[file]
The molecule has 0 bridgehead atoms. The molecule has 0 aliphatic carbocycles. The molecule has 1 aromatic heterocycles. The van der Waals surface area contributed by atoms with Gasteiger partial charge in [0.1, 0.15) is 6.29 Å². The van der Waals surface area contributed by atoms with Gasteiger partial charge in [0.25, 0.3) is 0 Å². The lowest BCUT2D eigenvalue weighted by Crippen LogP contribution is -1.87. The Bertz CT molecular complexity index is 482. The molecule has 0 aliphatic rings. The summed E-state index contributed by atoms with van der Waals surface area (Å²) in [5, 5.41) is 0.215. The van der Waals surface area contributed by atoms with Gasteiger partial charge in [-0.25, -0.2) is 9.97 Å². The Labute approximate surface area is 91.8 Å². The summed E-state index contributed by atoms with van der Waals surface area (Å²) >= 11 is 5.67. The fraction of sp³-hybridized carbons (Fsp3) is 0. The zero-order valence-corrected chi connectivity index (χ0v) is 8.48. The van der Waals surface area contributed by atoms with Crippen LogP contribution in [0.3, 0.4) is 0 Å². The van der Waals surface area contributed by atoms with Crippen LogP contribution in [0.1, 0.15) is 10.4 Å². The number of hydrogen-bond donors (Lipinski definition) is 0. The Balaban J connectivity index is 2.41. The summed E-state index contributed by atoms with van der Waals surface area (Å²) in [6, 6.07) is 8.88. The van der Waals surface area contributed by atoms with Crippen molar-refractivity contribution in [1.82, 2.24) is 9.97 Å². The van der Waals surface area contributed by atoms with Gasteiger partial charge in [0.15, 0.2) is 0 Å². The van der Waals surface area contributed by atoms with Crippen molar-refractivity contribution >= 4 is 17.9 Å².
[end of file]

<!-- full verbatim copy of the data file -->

The molecule has 0 bridgehead atoms. The molecule has 0 aliphatic carbocycles. The molecule has 1 aromatic heterocycles. The van der Waals surface area contributed by atoms with Gasteiger partial charge in [0.1, 0.15) is 6.29 Å². The van der Waals surface area contributed by atoms with Gasteiger partial charge in [0.25, 0.3) is 0 Å². The lowest BCUT2D eigenvalue weighted by Crippen LogP contribution is -1.87. The Bertz CT molecular complexity index is 482. The molecule has 0 aliphatic rings. The summed E-state index contributed by atoms with van der Waals surface area (Å²) in [5, 5.41) is 0.215. The van der Waals surface area contributed by atoms with Gasteiger partial charge in [-0.25, -0.2) is 9.97 Å². The Labute approximate surface area is 91.8 Å². The summed E-state index contributed by atoms with van der Waals surface area (Å²) >= 11 is 5.67. The fraction of sp³-hybridized carbons (Fsp3) is 0. The zero-order valence-corrected chi connectivity index (χ0v) is 8.48. The van der Waals surface area contributed by atoms with Crippen LogP contribution in [0.3, 0.4) is 0 Å². The van der Waals surface area contributed by atoms with Crippen LogP contribution in [0.1, 0.15) is 10.4 Å². The number of hydrogen-bond donors (Lipinski definition) is 0. The Balaban J connectivity index is 2.41. The summed E-state index contributed by atoms with van der Waals surface area (Å²) in [6, 6.07) is 8.88. The van der Waals surface area contributed by atoms with Crippen molar-refractivity contribution in [1.82, 2.24) is 9.97 Å². The van der Waals surface area contributed by atoms with Gasteiger partial charge in [0.15, 0.2) is 0 Å². The van der Waals surface area contributed by atoms with Crippen molar-refractivity contribution >= 4 is 17.9 Å².